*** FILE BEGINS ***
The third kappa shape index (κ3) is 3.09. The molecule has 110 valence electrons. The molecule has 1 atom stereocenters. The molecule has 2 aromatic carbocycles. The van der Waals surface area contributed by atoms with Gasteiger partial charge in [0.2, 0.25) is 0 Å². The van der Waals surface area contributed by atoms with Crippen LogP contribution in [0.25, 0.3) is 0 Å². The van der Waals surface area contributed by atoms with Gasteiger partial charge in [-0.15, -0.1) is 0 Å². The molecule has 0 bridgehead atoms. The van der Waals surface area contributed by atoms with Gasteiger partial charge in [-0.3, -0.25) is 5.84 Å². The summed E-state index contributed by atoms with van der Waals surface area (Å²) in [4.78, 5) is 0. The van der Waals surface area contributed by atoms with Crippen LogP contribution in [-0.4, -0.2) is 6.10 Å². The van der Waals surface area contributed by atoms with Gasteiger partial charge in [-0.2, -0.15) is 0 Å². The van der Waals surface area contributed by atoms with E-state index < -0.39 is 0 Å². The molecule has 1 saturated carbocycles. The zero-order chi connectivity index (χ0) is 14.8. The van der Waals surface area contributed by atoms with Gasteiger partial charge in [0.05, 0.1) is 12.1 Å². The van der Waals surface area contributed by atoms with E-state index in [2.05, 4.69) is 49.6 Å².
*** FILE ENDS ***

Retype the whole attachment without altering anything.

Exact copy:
The third kappa shape index (κ3) is 3.09. The molecule has 110 valence electrons. The molecule has 1 atom stereocenters. The molecule has 2 aromatic carbocycles. The van der Waals surface area contributed by atoms with Gasteiger partial charge in [0.2, 0.25) is 0 Å². The van der Waals surface area contributed by atoms with Crippen LogP contribution in [0.25, 0.3) is 0 Å². The van der Waals surface area contributed by atoms with Gasteiger partial charge in [-0.15, -0.1) is 0 Å². The molecule has 0 bridgehead atoms. The van der Waals surface area contributed by atoms with Gasteiger partial charge in [-0.3, -0.25) is 5.84 Å². The summed E-state index contributed by atoms with van der Waals surface area (Å²) in [4.78, 5) is 0. The van der Waals surface area contributed by atoms with Crippen LogP contribution in [-0.4, -0.2) is 6.10 Å². The van der Waals surface area contributed by atoms with Gasteiger partial charge in [-0.2, -0.15) is 0 Å². The van der Waals surface area contributed by atoms with E-state index < -0.39 is 0 Å². The molecule has 1 saturated carbocycles. The zero-order chi connectivity index (χ0) is 14.8. The van der Waals surface area contributed by atoms with Gasteiger partial charge in [0.05, 0.1) is 12.1 Å². The van der Waals surface area contributed by atoms with E-state index in [2.05, 4.69) is 49.6 Å².